Leamy has just completed a year-long strategic review of the business. He is embarking upon a change programme designed to turn the group into a cash-generating machine for the State.

He is targeting a 60 per cent-plus spike in its earnings to €130 million over five years. His central target, however, is to transform Coillte from a company that generates no cash today into one with free cashflow of more than €60 million.

Coillte has assets valued at €1.3 billion. By cutting costs, super-sizing its core forestry business and overhauling its other divisions, Leamy hopes to generate an annual return for the State of up to 5 per cent within five years.

If he delivers, they’ll love this guy in the Department of Finance.

Yet, Leamy wasn’t originally convinced by the Coillte role. When a headhunter called about the job, he says his initial instinct was: “I’m not interested.”

Leamy had served a short stint as an adviser to Simon Coveney, Minister for Agriculture. He knew the aching limitations of working within the State's machinery.

"I was suspicious as to whether you could really make a difference. Then I became convinced by the board that had been put in place. People like John Moloney [the chairman and former Glanbia chief executive] and Roisin Brennan [the former IBI corporate financier and current DCC director]."


Coillte had an interesting couple of years before Leamy joined. When the construction collapse kiboshed its core home market, its future was uncertain. Economist Colm McCarthy’s Bord Snip recommended the sale of its forestry rights.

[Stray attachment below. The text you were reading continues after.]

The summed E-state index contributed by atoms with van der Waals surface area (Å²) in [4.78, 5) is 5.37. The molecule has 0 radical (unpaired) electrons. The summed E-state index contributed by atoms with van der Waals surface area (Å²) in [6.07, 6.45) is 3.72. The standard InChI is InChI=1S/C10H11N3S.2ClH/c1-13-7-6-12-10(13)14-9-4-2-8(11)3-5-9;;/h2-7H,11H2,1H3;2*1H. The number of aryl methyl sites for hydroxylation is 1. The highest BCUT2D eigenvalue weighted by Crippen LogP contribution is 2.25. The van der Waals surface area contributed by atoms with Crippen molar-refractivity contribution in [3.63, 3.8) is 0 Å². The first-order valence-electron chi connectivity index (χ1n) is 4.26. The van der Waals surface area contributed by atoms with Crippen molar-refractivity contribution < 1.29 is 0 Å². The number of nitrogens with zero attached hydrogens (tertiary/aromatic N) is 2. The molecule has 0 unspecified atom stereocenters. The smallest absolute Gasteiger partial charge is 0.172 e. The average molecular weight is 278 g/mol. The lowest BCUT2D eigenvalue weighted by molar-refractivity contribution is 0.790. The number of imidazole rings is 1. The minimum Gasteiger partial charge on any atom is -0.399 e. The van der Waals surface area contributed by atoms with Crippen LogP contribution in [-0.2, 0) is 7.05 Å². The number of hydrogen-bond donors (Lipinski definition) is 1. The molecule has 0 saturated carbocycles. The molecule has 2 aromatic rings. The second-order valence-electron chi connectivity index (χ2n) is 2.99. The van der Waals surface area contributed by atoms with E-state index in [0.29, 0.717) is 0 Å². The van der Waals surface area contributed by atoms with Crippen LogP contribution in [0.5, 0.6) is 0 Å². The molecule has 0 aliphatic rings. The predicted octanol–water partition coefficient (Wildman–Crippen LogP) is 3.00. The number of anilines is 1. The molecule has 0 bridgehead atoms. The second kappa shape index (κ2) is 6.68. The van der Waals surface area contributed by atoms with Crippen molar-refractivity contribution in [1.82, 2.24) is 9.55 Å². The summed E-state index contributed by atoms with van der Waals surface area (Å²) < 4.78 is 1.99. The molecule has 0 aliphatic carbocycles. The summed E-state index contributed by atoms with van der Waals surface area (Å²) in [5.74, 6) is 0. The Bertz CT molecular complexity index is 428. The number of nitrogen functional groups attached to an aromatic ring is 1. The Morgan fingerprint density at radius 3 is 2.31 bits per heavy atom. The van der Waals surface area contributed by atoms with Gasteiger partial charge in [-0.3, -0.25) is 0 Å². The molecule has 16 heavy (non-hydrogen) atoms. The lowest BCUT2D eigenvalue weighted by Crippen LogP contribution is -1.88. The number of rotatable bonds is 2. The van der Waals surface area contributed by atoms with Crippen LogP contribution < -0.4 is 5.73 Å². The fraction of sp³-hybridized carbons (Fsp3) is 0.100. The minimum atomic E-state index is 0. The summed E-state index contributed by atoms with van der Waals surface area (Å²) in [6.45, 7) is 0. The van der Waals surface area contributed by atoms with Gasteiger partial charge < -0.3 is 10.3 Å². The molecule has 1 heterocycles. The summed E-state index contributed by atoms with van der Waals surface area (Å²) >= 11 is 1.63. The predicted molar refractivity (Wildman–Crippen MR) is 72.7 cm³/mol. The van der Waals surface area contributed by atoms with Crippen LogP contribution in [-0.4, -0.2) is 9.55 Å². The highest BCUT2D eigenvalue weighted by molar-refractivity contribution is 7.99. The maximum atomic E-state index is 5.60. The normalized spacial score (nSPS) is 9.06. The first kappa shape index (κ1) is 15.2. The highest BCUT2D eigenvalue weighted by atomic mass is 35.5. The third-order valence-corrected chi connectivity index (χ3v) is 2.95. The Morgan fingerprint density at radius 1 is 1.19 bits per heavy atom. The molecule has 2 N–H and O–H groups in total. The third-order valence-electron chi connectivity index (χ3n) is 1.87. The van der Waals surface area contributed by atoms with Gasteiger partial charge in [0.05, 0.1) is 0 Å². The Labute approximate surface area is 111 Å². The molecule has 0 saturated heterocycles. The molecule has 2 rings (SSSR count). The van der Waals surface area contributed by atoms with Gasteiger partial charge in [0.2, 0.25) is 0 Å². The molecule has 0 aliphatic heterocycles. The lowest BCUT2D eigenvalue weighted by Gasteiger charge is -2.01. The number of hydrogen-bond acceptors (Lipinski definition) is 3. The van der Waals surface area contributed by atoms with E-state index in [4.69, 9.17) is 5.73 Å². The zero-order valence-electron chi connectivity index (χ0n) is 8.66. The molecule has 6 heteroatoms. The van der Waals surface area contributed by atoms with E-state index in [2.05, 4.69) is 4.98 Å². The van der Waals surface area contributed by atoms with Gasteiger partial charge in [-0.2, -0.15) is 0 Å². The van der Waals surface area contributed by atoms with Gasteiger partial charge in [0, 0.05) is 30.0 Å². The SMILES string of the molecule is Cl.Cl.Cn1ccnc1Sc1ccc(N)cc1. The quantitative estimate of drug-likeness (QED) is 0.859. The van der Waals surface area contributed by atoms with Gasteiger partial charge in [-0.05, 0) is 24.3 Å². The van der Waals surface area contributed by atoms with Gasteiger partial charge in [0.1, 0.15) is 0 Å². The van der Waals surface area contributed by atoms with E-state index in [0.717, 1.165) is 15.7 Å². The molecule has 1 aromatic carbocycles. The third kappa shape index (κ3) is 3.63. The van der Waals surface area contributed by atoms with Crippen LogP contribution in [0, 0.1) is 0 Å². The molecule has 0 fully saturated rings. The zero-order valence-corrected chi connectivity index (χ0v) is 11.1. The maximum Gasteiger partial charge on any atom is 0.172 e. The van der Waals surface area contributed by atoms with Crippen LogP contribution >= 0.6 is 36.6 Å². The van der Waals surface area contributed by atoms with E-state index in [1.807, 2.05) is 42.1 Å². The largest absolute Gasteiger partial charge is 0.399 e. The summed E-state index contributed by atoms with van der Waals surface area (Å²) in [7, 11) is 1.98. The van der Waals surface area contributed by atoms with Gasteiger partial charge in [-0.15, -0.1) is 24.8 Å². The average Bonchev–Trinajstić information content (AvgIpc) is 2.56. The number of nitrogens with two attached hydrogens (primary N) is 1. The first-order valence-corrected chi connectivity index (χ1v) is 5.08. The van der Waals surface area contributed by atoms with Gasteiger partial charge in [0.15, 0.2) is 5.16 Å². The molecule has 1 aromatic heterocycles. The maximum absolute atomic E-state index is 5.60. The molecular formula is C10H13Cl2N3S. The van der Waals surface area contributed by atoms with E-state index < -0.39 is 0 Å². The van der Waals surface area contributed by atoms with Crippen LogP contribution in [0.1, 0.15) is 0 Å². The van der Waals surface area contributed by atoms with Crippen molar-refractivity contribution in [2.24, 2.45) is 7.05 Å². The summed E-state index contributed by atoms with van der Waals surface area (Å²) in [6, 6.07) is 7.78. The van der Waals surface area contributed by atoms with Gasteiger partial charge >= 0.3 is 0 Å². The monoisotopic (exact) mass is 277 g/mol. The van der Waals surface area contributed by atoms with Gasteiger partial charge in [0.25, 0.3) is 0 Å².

The previous chief executive, David Gunning, was on a package of more than €400,000, which seriously irked the leaders of our recession-ravaged State. He then sued them for bonuses he was owed following his exit in 2013. Outsiders saw Coillte as another cushy State number.

For a while during the recession, it was tagged for a merger with Bord na Móna, but this plan was abandoned. The board was overhauled and a long search began for a new full-time leader. That search led to Leamy.

He grew up in Waterford playing hurling and golf. He is also a cousin of Denis Leamy, the former Irish rugby international.

His father was “an AI man”. An AI man? Artificial intelligence, like, a robot-builder or something? “Artificial insemination... of cattle.”

Young Leamy didn’t know what he wanted for a career, so he studied business and legal at UCD to give himself options. At college, he paid his way by running a business selling on students’ college books for a 15 per cent commission.

UCD led to the food, retail and agriculture divisions of McKinsey, the consultancy where Patrick Coveney, later to become chief executive of Greencore, also worked.

When Leamy decided to leave the world of consulting to run a real business, Coveney hired him to set up Greencore’s operation in the US at the age of 29. He left in 2011 after Greencore’s Northern Foods deal collapsed.